Without any evidence, anecdotal or otherwise, it stands to reason that the X-Men are huge in Japan. Why wouldn’t they be? To American eyes, they’re less-conventional groups of super-powered heroes and villains with switching alliances and distinct, colorful physical appearances, borne out of the atomic era. It certainly helps that the last time we saw Hugh Jackman’s Wolverine, he was cutting up ninjas in the land of the rising sun. It’s not a surprise that X-Men: Days Of Future Past would have a potentially huge presence there.

So it goes for this Japan-centric look at the upcoming hero mash-up, as a Japanese television ad for the film’s release can be seen above. There’s some new footage in the clip, though you really have to avoid from blinking to miss it, and it’s not anything overly substantial. The footage hijacks the Hans Zimmer score from The Thin Red Line to advertise a movie that, frankly, doesn’t look ready for advertising. What is everyone looking at so forlornly? What is everyone yelling about? What is this movie about?

So far, all the footage we’ve seen from the film screams, "We’re not done with any special effects shots yet!" Given that this is meant to be FOX’s second most expensive film of all-time, you’d think they’d have something to show at this point. Maybe a Sentinel? Or does the film take place in only a couple of locations, mostly involving characters having minor conversations and interactions? It wouldn’t be the first time Singer made a film that was super expensive but light on action.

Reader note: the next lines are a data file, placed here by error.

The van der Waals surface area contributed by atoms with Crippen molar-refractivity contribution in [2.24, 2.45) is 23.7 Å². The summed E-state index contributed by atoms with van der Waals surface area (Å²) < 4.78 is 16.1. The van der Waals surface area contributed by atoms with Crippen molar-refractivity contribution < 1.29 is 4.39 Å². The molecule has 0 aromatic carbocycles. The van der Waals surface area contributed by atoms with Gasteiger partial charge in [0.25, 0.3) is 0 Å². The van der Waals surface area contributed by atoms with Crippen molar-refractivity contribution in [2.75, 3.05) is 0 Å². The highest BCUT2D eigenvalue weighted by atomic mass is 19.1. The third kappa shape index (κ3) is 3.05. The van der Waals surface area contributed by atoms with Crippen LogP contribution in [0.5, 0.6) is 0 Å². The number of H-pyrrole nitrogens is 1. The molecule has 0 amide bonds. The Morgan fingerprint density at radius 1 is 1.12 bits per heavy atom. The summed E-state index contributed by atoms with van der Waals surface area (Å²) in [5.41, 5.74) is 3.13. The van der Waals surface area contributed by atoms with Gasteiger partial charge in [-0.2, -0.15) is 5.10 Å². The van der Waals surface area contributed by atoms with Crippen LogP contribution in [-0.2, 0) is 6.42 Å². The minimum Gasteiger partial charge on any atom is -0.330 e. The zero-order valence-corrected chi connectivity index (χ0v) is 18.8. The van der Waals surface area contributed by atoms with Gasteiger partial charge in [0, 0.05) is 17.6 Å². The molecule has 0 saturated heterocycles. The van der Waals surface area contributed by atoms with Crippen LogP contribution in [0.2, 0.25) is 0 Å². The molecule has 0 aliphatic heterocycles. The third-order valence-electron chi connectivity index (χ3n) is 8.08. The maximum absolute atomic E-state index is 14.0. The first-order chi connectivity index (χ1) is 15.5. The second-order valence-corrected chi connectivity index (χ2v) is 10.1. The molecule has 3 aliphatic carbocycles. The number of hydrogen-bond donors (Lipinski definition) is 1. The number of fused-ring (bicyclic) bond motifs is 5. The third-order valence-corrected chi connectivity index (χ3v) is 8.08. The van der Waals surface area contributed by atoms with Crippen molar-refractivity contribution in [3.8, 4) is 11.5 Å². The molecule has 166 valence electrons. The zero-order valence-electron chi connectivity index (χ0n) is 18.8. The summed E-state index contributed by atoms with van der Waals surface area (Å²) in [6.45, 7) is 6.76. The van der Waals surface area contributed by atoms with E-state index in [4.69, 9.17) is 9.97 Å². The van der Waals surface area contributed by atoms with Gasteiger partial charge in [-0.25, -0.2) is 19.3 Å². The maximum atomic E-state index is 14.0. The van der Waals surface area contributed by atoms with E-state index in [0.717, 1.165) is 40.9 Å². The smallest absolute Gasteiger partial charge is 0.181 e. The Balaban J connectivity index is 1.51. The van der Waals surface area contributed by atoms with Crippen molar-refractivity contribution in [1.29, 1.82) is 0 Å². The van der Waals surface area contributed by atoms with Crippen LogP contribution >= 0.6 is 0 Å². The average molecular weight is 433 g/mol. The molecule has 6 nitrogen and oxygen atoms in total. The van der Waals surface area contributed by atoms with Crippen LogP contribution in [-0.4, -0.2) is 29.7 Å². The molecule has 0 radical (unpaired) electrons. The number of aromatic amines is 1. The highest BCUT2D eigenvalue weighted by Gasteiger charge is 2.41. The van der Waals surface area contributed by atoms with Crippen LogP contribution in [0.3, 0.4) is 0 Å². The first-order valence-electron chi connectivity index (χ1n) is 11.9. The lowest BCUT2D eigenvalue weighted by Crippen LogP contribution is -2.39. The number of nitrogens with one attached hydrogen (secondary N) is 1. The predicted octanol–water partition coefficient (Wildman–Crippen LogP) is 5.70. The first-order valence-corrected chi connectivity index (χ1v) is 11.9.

The story for the seventh onscreen X-Men adventure involves the core group from the original trilogy in a (not too?) distant future where they are being hunted by the government. Professor X and Magneto somehow find a way to send Wolverine’s spirit back into his old body in the 1970’s, where he can prevent a mutant-based tragedy that presumably kick-starts Bolivar Trask’s (Peter Dinklage) Sentinel program. The question that remains is, in the current X-Men timeline, is that war-torn future destined to happen, as soon as two years after The Wolverine according to that film’s post-credits stinger? Or is Wolverine headed into the past to undo a wrinkle in time that’s already been created by a previous time traveler?

The fact that the story leads into X-Men: Apocalypse suggests that perhaps things don’t go too well for the mutant group, and the somber tone of this and the other ads for the film seem to emphasize the heavy nature of the story. Maybe there’s something about that giant Japanese text in muted cobalt blue that’s pushing that angle. Maybe it’s just the idea that Marvel’s merry mutants are doomed to keep drawing the unlucky straw. X-Men: Days Of Future Past opens May 23rd.

Blended From Around The Web


Hot Topics

Top Movies


Gateway Blend ©copyright 2017